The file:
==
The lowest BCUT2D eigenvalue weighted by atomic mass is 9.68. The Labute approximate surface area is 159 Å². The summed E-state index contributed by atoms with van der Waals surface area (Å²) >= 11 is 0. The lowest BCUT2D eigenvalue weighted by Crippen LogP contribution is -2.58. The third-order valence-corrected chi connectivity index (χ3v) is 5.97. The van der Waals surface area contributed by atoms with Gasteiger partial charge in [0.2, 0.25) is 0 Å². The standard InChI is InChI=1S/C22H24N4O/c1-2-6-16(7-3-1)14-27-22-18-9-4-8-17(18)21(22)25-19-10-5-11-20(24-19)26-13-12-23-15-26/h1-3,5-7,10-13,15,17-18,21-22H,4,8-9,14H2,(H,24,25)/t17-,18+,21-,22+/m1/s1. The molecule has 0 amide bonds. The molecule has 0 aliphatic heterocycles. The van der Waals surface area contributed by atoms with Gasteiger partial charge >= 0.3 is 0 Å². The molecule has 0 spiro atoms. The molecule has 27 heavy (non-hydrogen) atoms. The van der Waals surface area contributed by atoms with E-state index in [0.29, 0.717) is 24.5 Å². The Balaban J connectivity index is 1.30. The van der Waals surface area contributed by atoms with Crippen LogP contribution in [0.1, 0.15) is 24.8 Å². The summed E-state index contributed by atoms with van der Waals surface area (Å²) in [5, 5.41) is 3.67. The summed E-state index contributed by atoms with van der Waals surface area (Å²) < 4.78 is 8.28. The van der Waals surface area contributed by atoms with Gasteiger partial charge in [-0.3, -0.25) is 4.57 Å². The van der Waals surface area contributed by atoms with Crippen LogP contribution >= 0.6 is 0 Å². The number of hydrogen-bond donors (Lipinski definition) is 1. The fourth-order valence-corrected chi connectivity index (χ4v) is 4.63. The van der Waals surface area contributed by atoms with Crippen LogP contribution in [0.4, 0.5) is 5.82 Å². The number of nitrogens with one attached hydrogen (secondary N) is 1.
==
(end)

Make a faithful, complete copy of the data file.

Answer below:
The lowest BCUT2D eigenvalue weighted by atomic mass is 9.68. The Labute approximate surface area is 159 Å². The summed E-state index contributed by atoms with van der Waals surface area (Å²) >= 11 is 0. The lowest BCUT2D eigenvalue weighted by Crippen LogP contribution is -2.58. The third-order valence-corrected chi connectivity index (χ3v) is 5.97. The van der Waals surface area contributed by atoms with Gasteiger partial charge in [0.2, 0.25) is 0 Å². The standard InChI is InChI=1S/C22H24N4O/c1-2-6-16(7-3-1)14-27-22-18-9-4-8-17(18)21(22)25-19-10-5-11-20(24-19)26-13-12-23-15-26/h1-3,5-7,10-13,15,17-18,21-22H,4,8-9,14H2,(H,24,25)/t17-,18+,21-,22+/m1/s1. The molecule has 0 amide bonds. The molecule has 0 aliphatic heterocycles. The van der Waals surface area contributed by atoms with Gasteiger partial charge >= 0.3 is 0 Å². The molecule has 0 spiro atoms. The molecule has 27 heavy (non-hydrogen) atoms. The van der Waals surface area contributed by atoms with E-state index in [0.29, 0.717) is 24.5 Å². The Balaban J connectivity index is 1.30. The van der Waals surface area contributed by atoms with Crippen LogP contribution in [0.1, 0.15) is 24.8 Å². The summed E-state index contributed by atoms with van der Waals surface area (Å²) in [5, 5.41) is 3.67. The summed E-state index contributed by atoms with van der Waals surface area (Å²) < 4.78 is 8.28. The van der Waals surface area contributed by atoms with Gasteiger partial charge in [-0.3, -0.25) is 4.57 Å². The van der Waals surface area contributed by atoms with Crippen LogP contribution >= 0.6 is 0 Å². The number of hydrogen-bond donors (Lipinski definition) is 1. The fourth-order valence-corrected chi connectivity index (χ4v) is 4.63. The van der Waals surface area contributed by atoms with Crippen LogP contribution in [0.4, 0.5) is 5.82 Å². The number of nitrogens with one attached hydrogen (secondary N) is 1.